A new attraction is going to open in the next few days along International Drive.
As reported exactly one month ago, the new "Leonardo da Vinci: Man-Inventor-Artist-Genius" exhibit will feature some of the greatest inventions of Leonardo da Vinci as well as faithful reproductions of some of his most famous paintings. This temporary exhibit will officially open on Saturday, April 18, 2015 and will remain in the same location at least through the end of the year.

Earlier last week, the Orlando Theme Park News Team was invited to preview this new attraction. During the visit, our amazing tour guide Dawn (who we sincerely thank again for the time she spent to give us in-depth information about this new addition, as well as the other two attractions present in the same building) showed us around, highlighting some of the many models and paintings present in the room.

Note that there is much more to see in the exhibit in addition to what you will see in this update. Be sure to set aside some time to check this out next time you visit the Central Florida area!

The exhibit can be found in the same building where CSI: The Experience is located:

"Leonardo da Vinci: Man-Inventor-Artist-Genius" replaced "Our Body - The Universe Within":

A look inside:

The first thing that attracted our attention was the presence of three different copies of Leonardo's most famous and most replicated painting: the Mona Lisa. Each of these three copies show different painting techniques used to replicate this work of art, educating Guests in recognizing the real painting:

A very large painting representing The Last Supper can be seen next to the entrance:

Aside form the painting mentioned above, the first half of the museum is mostly dedicated to Leonardo's inventions. Here you are a few photos of some small, 3D replicas of his projects:

A bridge over a body of water sounds like something we could see anywhere in this day and age. Imagine that this was not yet widely used at the time Leonardo da Vinci was alive:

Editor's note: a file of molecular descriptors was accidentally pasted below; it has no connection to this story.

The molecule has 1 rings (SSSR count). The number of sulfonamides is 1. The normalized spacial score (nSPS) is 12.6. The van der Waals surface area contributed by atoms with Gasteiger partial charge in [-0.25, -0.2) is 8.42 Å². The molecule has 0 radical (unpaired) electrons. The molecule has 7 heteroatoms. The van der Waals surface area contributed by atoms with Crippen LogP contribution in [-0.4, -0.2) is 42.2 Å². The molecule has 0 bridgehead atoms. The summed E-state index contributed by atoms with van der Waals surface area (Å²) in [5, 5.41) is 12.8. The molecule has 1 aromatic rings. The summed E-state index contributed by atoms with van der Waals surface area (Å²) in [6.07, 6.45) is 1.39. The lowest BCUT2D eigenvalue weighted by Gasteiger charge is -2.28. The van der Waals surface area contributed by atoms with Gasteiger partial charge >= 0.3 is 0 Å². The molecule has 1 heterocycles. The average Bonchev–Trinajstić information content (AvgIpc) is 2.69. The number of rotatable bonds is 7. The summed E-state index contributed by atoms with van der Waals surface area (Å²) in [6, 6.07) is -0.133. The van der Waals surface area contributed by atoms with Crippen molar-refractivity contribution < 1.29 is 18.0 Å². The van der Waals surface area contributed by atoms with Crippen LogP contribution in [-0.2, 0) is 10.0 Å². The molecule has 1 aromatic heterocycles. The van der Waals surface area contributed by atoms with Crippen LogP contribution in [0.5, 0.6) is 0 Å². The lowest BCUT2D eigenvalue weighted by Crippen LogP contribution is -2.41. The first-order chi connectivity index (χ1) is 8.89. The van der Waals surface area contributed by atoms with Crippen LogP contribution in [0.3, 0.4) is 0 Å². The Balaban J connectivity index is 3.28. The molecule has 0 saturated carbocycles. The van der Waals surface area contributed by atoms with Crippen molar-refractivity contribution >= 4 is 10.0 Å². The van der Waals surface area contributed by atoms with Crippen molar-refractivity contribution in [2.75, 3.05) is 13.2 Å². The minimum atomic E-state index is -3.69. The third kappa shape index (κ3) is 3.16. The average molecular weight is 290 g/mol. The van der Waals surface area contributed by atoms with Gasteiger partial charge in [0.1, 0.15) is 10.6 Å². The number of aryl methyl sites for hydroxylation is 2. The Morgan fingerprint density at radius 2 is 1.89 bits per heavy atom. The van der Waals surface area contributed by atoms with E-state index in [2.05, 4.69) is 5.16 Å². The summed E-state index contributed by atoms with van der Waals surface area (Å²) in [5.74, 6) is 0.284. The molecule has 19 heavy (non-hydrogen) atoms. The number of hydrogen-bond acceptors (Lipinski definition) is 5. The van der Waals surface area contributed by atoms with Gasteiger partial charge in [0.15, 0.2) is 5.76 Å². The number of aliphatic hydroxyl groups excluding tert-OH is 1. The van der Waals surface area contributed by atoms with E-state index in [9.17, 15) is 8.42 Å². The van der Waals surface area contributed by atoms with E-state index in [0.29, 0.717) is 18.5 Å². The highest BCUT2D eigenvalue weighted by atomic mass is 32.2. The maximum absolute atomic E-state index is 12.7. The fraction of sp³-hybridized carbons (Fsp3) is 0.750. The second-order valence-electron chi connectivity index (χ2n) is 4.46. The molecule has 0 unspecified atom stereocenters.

More of his inventions can be seen in the back of the exhibit:

Leonardo also studied ways to improve some of the tools used in wars back then. While this doesn't sound like a positive aspect of his work, it helped him to improve other projects for useful purposes:

The rest of the space is entirely dedicated to his drawings and paintings:

A look back before leaving:

As you have seen, the exhibit is definitely going to appeal to young and old alike. In contrast with some attractions that simply aim to entertain Guests, this small, Epcot-style museum will engage those who love "edutainment," that is, being entertained while learning something new.

As mentioned earlier in this post, this limited-time attraction will open to the public in just a few days. While the photos seen in this update show the actual layout and objects that Guests will see on opening day, a few enhancements are planned to make their way to the attraction in the coming weeks.

For example, iPads are scheduled to be installed near the models and paintings. The tablets will provide Guests an opportunity to learn even more about what they will see in front of them, adding more interactivity to the exhibit. By the way, Guests can freely touch all the models present in the attraction (just remember to be gentle, of course).

Additionally, an even more exciting addition is planned to be tested in the near future. Performers wearing replicas of dresses and costumes used during the Renaissance may periodically show up (usually during the weekends) and offer tours or just entertain Guests while they enjoy learning more about Leonardo da Vinci's life and his accomplishments. This sounds intriguing, doesn't it?

The current prices for this attraction are the following (as of April 2015):
ADULTS: $16.99

Hours of operation will be 10 a.m. to 9 p.m. Monday-Saturday and 10 a.m. to 8 p.m. on Sunday. Feel free to check out their official web site to learn more about the exhibit and what it features.

Leonardo da Vinci was a true genius, so we are glad to see someone wanting to remember all the great things he thought of many years before they were even realized in real life. Most of the machines and instruments seen in the exhibit are actually more "primitive" versions of things that today we consider essential, such as bridges, airplanes, bikes, and more.

Why not stopping by if you have a couple of hours to spare? We are sure you will enjoy it.

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